Canberra teenager Ineka Voigt wants to see a "message of reconciliation" continue to spread after an enormous response from the public to her Australia Day Google drawing.
Ms Voigt, 16, won a competition last year to have her picture of a reunited Indigenous mother and child featured on the search engine's homepage on January 26.
At the time she said the date, alternatively known as Invasion Day or Survival Day, meant her image took on extra significance.
"It's important for us to recognise our achievements [on Australia Day], but also look at the atrocities. I believe that the stolen generation is one of the greatest atrocities in Australia's history," she said.
Ms Voigt said responses to the drawing had been overwhelmingly positive.
"It's absolutely wonderful for me as an artist, but as a message of reconciliation it has gone global," Ms Voigt said, having fielded calls from Hong Kong, the UK and Canada.
She said the feedback she had received made her "realise this is what I want to do with my life, I want to start conversations".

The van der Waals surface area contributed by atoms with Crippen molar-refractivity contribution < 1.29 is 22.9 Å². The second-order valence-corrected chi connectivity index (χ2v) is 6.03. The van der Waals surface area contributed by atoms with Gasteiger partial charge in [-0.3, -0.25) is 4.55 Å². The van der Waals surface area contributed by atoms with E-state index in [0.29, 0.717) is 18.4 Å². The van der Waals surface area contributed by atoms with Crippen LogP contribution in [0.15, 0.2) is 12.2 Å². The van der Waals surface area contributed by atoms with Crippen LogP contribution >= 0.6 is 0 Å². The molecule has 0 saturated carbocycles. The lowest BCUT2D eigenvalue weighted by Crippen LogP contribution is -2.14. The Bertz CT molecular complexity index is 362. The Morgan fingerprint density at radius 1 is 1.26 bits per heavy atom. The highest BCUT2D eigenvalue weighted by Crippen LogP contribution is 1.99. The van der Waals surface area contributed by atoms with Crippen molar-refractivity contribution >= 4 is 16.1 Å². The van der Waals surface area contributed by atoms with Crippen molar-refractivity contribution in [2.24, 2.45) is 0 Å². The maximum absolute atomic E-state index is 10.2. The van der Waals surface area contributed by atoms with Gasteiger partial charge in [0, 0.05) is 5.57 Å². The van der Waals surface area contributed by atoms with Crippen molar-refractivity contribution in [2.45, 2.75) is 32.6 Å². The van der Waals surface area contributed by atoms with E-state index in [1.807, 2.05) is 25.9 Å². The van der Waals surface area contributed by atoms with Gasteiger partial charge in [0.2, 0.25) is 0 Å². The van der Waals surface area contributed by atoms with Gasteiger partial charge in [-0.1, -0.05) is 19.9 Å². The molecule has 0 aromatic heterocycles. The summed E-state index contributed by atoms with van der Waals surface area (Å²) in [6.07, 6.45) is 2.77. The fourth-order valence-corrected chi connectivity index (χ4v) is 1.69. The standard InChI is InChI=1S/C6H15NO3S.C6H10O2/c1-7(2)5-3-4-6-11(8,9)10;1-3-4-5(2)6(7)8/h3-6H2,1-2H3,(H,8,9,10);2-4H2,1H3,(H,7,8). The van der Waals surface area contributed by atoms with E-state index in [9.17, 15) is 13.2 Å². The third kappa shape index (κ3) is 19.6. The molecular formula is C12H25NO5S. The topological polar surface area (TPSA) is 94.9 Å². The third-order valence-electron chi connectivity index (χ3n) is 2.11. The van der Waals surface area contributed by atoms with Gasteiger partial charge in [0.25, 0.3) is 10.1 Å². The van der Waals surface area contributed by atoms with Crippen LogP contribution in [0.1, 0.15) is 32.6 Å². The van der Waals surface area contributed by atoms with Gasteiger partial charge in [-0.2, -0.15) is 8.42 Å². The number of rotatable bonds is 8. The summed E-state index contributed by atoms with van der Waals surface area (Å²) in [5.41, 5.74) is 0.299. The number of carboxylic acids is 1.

As an "artivist" – one who explores activism through art – the teenager was floored to hear one Australian media organisation describe the doodle as the most "overtly political statement in world Google history".
Google was widely praised online for selecting the image, which was a significant departure from the company's previous Australia Day doodles. It was a nod to those for whom January 26 symbolised the British invasion and its devastating effects on Indigenous people and culture.
On the matter of changing the date of Australia Day, Ms Voigt said she was undecided, but she hoped to see continuing change in the discussion and culture around the national holiday.
While the young woman's friends joke she could be the first female president of an Australian republic, Ms Voigt said her approach is "not political, it's humanitarian".
"I think I have a clear view of what's right and what's wrong, and that's why it confuses me that the government refuses to legalise gay marriage and change the constitution [to recognise Indigenous people]."
Competition judges included Indigenous artist Bronwyn Bancroft and ARTEXPRESS curator Leeanne Carr, who said Ms Voigt's work "deserved pride of place on the Google homepage".
"It's a powerful and beautiful image that is not only a brilliant artwork, but helps bring attention to the critical issue of reconciliation in Australia. We're proud to have it on our homepage today."